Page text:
Seventy million Americans – roughly one in three adults – have criminal records. Very few employers directly market to this demographic, despite its size. The negative bias toward people with records may, on some level, be understandable, but does it make good business sense?
In my experience, ignoring large populations – be it women, African-Americans, or the LGBTQ community – can at best be competitively risky. At worst, it leaves you out of touch with current social and business thinking while promoting prejudicial behavior.
Recruiters need steady sources of high-quality talent. It may surprise you that many employers affirm that their so-called “at-risk” formerly incarcerated hires are frequently better performers than those with clean records.
Why is that so?
The Benefits of Hiring Formerly Incarcerated Employees
When you hire someone with a record, they stick around. According to a recent report from the ACLU, individuals with criminal records have substantially higher retention rates and lower turnover. They often appreciate the faith placed in them, and reward their employers with loyalty.
Evidence indicates formerly incarcerated employees are often more motivated to perform at high levels on the job, perhaps because they generally have fewer employment options than other employees.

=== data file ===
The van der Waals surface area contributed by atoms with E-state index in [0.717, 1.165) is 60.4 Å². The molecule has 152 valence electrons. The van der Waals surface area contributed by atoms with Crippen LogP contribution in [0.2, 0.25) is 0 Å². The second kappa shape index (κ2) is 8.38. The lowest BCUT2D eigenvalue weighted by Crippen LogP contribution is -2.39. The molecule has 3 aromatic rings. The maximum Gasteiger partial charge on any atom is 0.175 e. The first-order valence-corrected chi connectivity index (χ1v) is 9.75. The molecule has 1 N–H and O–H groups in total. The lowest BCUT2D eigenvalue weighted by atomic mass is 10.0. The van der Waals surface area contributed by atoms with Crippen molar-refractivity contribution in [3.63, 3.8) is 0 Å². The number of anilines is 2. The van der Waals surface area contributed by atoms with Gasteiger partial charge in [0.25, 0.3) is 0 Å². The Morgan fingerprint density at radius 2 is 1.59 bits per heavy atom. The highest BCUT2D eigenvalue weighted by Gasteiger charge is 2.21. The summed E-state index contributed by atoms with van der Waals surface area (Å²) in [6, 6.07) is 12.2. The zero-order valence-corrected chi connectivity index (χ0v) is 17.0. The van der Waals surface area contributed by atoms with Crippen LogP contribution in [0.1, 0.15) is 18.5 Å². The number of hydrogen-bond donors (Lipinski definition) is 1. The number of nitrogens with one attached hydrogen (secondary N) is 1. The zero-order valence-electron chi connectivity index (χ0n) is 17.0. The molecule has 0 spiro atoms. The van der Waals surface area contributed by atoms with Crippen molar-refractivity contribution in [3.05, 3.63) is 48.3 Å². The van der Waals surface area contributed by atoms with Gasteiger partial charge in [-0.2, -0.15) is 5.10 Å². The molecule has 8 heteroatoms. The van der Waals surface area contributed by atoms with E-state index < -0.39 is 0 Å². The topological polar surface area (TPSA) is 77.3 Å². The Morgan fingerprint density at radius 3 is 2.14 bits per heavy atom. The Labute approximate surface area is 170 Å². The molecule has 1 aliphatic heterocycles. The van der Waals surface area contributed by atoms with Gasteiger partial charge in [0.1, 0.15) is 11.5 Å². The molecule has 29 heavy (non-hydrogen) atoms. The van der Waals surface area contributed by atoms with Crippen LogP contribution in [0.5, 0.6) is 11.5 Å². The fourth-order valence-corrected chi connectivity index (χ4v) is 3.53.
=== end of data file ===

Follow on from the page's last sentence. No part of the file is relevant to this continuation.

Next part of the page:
Aside from the benefits of an engaged, productive employee, companies that hire formerly incarcerated job seekers can qualify for the Work Opportunity Tax Credit (WOTC) of up to $9,600 per hire. This tax credit significantly lowers the risk of the hire, as it effectively pays for several months of employment.
Additionally, the Federal Bonding Program exists to cover financial losses incurred by employers due to crimes committed by formerly incarcerated employees and other “at-risk” hires. Interestingly, despite the bonding program’s decades-long history, very few claims have been made. People with records tend not to commit crimes on the job.
Boost Your Employer – and Personal – Brand
In additional to addressing critical hiring needs through this virtually untapped pool of talent, companies that hire formerly incarcerated job seekers get a significant positive public relations boost. Helping to repair lives, families, and communities through employment is a great story to tell about your company. Moreover, employers that affirm their commitments to being “Fair Chance” businesses gain tremendous respect from their employers and from the communities in which they operate.
Moreover, advocating for people with records establishes you, the recruiter, as an out-of-the-box thinker. It differentiates you from competitors. Bringing real value to your clients by leveraging this underused talent pool will inevitably benefit your practice.
While earning recruiting fees is why you come to work each day, there’s a very special satisfaction that comes from doing good, truly meaningful work. Nearly everyone agrees that our country’s criminal justice system is seriously broken. Helping deserving people get on with their lives makes you a vital part of a solution.
Richard Bronson is the founder and CEO of 70MillionJobs.
Richard Bronson is the founder and CEO of 70MillionJobs, a for-profit recruitment platform for Americans with criminal records.